The fundamentals of both the US's commercial and residential property sectors are improving, despite the wider economic issues facing the country. According to a report by Cornerstone Real Estate Advisers, the industry is moving forward "at a modest pace", with the company adding that "sluggish employment gains are enough to maintain or improve occupancies in the face of limited new supply" in the commercial real estate industry.
Investors are also looking for new areas to focus on, and the firm highlighted the fact that there is an increasing level of property investment in asset classes and sectors that have experienced "robust job growth" so far this year. Nationally, office vacancy rates have declined by 30 basis points (bps) and stood at 15.7 per cent at the end of the second quarter of the year. The industrial sector also saw the amount of available space drop by 20 bps. Among the markets to see occupancy rise significantly in the second quarter of the year were Chicago, Detroit, Seattle, Riverside County and Miami, Cornerstone revealed.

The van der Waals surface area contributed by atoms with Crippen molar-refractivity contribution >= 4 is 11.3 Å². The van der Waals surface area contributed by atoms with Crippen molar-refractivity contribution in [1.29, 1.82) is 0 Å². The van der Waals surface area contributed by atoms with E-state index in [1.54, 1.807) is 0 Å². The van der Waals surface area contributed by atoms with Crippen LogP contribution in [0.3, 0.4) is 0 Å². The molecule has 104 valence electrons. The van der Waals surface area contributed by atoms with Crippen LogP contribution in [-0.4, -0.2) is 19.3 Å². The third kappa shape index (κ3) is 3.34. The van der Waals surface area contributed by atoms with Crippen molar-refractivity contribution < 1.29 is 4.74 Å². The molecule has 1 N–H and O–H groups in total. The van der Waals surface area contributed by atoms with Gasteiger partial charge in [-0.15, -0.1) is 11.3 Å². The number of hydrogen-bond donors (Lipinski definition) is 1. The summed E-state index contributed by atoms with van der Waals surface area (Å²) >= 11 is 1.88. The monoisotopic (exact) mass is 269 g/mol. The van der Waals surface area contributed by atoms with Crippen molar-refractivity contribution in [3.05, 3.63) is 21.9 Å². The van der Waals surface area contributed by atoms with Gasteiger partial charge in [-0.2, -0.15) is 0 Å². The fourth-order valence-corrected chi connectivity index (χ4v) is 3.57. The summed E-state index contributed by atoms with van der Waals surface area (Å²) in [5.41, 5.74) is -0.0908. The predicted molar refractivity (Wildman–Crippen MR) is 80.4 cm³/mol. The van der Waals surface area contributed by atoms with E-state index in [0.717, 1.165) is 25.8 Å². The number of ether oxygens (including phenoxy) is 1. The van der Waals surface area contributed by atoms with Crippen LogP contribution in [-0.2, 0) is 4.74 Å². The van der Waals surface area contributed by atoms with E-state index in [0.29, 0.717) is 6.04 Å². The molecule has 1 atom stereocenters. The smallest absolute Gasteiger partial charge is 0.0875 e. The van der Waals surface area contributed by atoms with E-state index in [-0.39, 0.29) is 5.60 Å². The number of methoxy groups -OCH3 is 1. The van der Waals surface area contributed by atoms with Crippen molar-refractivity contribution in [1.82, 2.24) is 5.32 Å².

The retail industry is largely stagnant, recording a marginal fall in vacancy rates of 10 bps in the three months from April to June. However, a reduction in consumer spending is likely to dent the prospects of this sector and delay a full recovery, the firm stated. This does not, however, mean that real estate investment in US retail assets will stall, with a recent Jones Lang LaSalle report suggesting that, despite the recent slowdown in transactions for shopping centres, investors are still keen to own US retail properties.
According to the research, investment activity has largely been focused on five key markets since the onset of the financial crisis - Los Angeles, Chicago, New York, Washington DC and San Francisco. There are signs that investors are beginning to broaden their horizons, though, with the firm stating that "given the difficulty in sourcing product, as well as fierce competition for those assets that are introduced to the market, the list of target locations is now expanding to include many secondary markets".
- Monday 01 October 2012